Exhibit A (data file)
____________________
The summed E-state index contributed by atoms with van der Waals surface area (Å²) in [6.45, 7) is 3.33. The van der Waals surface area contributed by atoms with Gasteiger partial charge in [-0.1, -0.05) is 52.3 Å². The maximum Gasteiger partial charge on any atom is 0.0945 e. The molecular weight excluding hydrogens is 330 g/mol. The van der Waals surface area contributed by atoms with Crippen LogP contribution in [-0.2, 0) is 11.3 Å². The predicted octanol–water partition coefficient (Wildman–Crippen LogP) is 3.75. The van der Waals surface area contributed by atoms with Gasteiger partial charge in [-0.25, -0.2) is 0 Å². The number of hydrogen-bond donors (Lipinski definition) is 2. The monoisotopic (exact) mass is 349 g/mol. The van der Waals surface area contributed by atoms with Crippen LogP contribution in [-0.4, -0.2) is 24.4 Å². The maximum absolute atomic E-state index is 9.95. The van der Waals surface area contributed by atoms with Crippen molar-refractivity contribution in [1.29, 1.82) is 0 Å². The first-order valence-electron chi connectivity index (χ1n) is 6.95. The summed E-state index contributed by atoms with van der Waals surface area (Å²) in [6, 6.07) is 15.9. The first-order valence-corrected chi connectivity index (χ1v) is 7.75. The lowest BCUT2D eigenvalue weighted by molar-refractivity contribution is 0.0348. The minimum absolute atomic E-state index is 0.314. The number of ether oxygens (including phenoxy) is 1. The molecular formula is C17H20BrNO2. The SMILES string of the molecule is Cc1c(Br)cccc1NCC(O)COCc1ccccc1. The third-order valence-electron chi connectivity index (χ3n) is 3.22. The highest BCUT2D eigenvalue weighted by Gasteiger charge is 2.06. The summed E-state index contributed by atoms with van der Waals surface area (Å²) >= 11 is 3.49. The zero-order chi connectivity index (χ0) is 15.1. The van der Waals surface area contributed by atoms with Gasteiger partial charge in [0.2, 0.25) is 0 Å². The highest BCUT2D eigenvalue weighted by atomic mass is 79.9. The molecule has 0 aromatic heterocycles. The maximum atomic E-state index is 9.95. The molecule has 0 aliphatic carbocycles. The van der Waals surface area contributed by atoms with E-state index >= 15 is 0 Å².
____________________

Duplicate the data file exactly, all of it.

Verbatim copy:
The summed E-state index contributed by atoms with van der Waals surface area (Å²) in [6.45, 7) is 3.33. The van der Waals surface area contributed by atoms with Gasteiger partial charge in [-0.1, -0.05) is 52.3 Å². The maximum Gasteiger partial charge on any atom is 0.0945 e. The molecular weight excluding hydrogens is 330 g/mol. The van der Waals surface area contributed by atoms with Crippen LogP contribution in [-0.2, 0) is 11.3 Å². The predicted octanol–water partition coefficient (Wildman–Crippen LogP) is 3.75. The van der Waals surface area contributed by atoms with Gasteiger partial charge in [-0.25, -0.2) is 0 Å². The number of hydrogen-bond donors (Lipinski definition) is 2. The monoisotopic (exact) mass is 349 g/mol. The van der Waals surface area contributed by atoms with Crippen LogP contribution in [-0.4, -0.2) is 24.4 Å². The maximum absolute atomic E-state index is 9.95. The van der Waals surface area contributed by atoms with Crippen molar-refractivity contribution in [1.29, 1.82) is 0 Å². The first-order valence-electron chi connectivity index (χ1n) is 6.95. The summed E-state index contributed by atoms with van der Waals surface area (Å²) in [6, 6.07) is 15.9. The first-order valence-corrected chi connectivity index (χ1v) is 7.75. The lowest BCUT2D eigenvalue weighted by molar-refractivity contribution is 0.0348. The minimum absolute atomic E-state index is 0.314. The number of ether oxygens (including phenoxy) is 1. The molecular formula is C17H20BrNO2. The SMILES string of the molecule is Cc1c(Br)cccc1NCC(O)COCc1ccccc1. The third-order valence-electron chi connectivity index (χ3n) is 3.22. The highest BCUT2D eigenvalue weighted by Gasteiger charge is 2.06. The summed E-state index contributed by atoms with van der Waals surface area (Å²) >= 11 is 3.49. The zero-order chi connectivity index (χ0) is 15.1. The van der Waals surface area contributed by atoms with Gasteiger partial charge in [0.2, 0.25) is 0 Å². The highest BCUT2D eigenvalue weighted by atomic mass is 79.9. The molecule has 0 aromatic heterocycles. The maximum atomic E-state index is 9.95. The molecule has 0 aliphatic carbocycles. The van der Waals surface area contributed by atoms with E-state index >= 15 is 0 Å².